Floyd Landis says he intends a vigorous defense against UCI defamation claims

Following the announcement by the UCI that it has filed a defamation suit against Floyd Landis, the deposed Tour de France winner says he is ready to fight the case in an effort to expose “the corruption within cycling.”

Following the announcement by the UCI that it has filed a defamation suit against Floyd Landis, the deposed Tour de France winner says he is ready to fight the case in an effort to expose “the corruption within cycling.”

Former Postal teammates Lance Armstrong and Floyd Landis at the 2005 Tour de Georgia.

Cycling’s international governing body, as well as its current president, Pat McQuaid, and his predecessor, Hein Verbruggen, have filed a law suit in Swiss courts, seeking damages from Landis after a year of allegations that the UCI and its leadership had covered up positive doping tests of select riders, particularly at least one from his former teammate Lance Armstrong.

Contacted by VeloNews, Landis said he intends to mount a vigorous defense against the suit, arguing that all of the allegations he’s leveled against the UCI and its former leaders are true, and that the governing body’s suit “will strengthen my resolve to expose them as the criminals that they are.”

While the target of many of Landis’ doping allegations, Armstrong has not filed a suit in U.S. courts. Armstrong spokesman and attorney Mark Fabiani explained that decision to the New York Daily News, suggesting that the former Tour winner had “no intention of wasting any more time or money on Floyd Landis. He is a person who is so discredited already that it would be impossible to discredit him anymore.”

Landis’ charges, however, appear to have been taken seriously by federal authorities, who quickly expanded an already active investigation into doping in cycling to include Armstrong and the management of the former U.S. Postal Service cycling team. One major element of that case is headed by Jeff Novitzky, the U.S. Food and Drug Administration Criminal Division investigator, perhaps best known for his work in the sports doping case triggered by the prosecution of those involved with the Bay Area Laboratory Cooperative (BALCO).

The investigation now involves several federal agencies, including the U.S. Postal Service’s Office of Inspector General, the Federal Bureau of Investigation and both the civil and criminal divisions of the Department of Justice. Assistant U.S. Attorneys Doug Miller and Mark Williams head the Department of Justice team working with a grand jury empanelled in the case in the Central District of California.

The investigation has led to cooperation between U.S. and European authorities who are examining a number of large financial transactions and allegations of fraud, money laundering and tax evasion. While Armstrong and others have frequently been mentioned as targets of that investigation, the UCI and its officials have not been publicly mentioned as being part of the case.

On Wednesday, the UCI cited Landis’ “numerous unacceptable public statements” as reason to pursue a defamation suit in an effort to “defend the integrity of the cycling movement.”

Landis, however, said that he is confident that he can defend against the suit, because those allegations, he says, are true. Landis initially declined to comment on the UCI suit on Wednesday, but sent the following statement to VeloNews via email later in the day:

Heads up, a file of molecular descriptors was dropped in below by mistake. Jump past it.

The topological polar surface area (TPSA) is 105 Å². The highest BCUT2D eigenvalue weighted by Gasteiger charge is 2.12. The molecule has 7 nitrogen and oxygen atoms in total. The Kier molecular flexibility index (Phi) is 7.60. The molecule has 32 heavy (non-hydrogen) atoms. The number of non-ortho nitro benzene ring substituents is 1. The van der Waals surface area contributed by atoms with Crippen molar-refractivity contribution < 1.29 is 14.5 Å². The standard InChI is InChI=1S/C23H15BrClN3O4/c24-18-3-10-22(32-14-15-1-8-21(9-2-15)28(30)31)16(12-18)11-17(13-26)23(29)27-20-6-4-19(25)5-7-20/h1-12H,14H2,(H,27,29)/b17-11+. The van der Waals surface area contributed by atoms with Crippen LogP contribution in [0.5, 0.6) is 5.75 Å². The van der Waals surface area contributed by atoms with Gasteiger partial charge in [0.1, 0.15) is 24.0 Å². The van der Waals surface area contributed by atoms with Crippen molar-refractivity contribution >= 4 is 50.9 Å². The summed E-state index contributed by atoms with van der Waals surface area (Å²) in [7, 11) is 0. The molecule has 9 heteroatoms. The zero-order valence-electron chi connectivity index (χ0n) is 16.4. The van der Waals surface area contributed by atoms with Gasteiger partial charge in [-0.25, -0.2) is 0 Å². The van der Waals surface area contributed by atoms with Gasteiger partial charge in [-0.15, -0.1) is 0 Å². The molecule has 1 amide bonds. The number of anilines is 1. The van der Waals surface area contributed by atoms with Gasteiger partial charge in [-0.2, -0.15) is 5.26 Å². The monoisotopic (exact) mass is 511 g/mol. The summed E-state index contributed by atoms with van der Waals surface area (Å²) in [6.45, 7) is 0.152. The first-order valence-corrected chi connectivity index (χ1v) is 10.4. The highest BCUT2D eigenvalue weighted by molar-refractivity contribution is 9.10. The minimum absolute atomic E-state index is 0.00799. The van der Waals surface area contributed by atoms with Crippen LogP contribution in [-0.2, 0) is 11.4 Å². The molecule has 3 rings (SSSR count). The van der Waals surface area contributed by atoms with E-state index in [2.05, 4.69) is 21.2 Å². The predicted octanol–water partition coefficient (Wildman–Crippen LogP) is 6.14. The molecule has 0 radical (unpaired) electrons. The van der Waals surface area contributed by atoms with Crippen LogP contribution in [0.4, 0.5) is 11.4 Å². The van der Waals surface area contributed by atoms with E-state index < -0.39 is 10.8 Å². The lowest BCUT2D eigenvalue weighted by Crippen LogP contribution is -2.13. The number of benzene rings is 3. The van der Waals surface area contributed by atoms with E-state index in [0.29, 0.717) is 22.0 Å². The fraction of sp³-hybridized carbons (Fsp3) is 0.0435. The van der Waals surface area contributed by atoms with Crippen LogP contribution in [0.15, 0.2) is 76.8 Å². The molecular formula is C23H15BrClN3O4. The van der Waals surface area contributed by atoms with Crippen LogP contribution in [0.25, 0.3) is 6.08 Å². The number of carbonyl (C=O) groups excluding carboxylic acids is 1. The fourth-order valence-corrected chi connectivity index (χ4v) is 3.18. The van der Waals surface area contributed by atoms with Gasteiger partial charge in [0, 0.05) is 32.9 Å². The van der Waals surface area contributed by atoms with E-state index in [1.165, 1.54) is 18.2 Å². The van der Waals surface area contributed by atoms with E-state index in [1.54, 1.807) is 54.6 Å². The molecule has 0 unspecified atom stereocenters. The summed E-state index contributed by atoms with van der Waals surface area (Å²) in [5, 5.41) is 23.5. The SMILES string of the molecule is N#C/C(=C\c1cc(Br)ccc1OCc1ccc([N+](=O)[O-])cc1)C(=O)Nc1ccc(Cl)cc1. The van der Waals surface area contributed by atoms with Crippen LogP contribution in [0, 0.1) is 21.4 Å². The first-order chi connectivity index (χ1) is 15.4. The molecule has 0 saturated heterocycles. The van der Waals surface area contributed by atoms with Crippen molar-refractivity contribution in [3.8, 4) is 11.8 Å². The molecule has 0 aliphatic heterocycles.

One year ago, for the sake of my conscience, I admitted to having lied about having used (performance-enhancing drugs) during my cycling career. There was no doubt in my mind that I’d face retribution by those who stood to lose when faced with the exposure of their fraud.

Having felt the vitriol and invective directed at those who must bear the scarlet “D” for being exposed, I met with USADA and pled with them to subject none of my former colleagues to this opprobrium but rather to offer confidentiality and immunity to those who came clean and who offered a glimpse into the corruption within cycling. In return for turning on many of my former friends and colleagues I was assured that they’d be granted lenience and never have to suffer for my actions or theirs. Indeed in recent discussions I’ve learned that many of them have chosen to clear their conscience and have confirmed to USADA many of the allegations that I’ve made which were written off by the perpetrators of the fraud as “sour milk.”

However in light of the UCI’s attempt to collect defamation damages against me and the resulting necessity to have to defend myself, I now will have no choice but to depose those cyclists and expose them and for that I’m deeply sorry. I had hoped that in spite of whatever any current Federal cases may expose, as few of them as possible would need to speak publicly or testify, but it has become clear that the leaders of cycling will destroy anyone who stands in the way of covering their crimes.

The defamation suit filed today by the cycling leadership is nothing short of witness intimidation and a terrorist tactic designed to take away from me one of Americans’ most highly valued rights. So while the clouded version of freedom of speech offered to Europeans has allowed them to bully others into subservience in the past, it will only serve to strengthen my resolve to expose them as the criminals that they are.

In June of last year, Landis signed a representation agreement with Wilson Sonsini Goodrich and Rosati, a law firm that represented three-time Tour de France winner Greg LeMond in various lawsuits, including a recent dispute with Trek Bicycle Company. At the time, news reports suggested that the firm would represent Landis in the event of a defamation suit.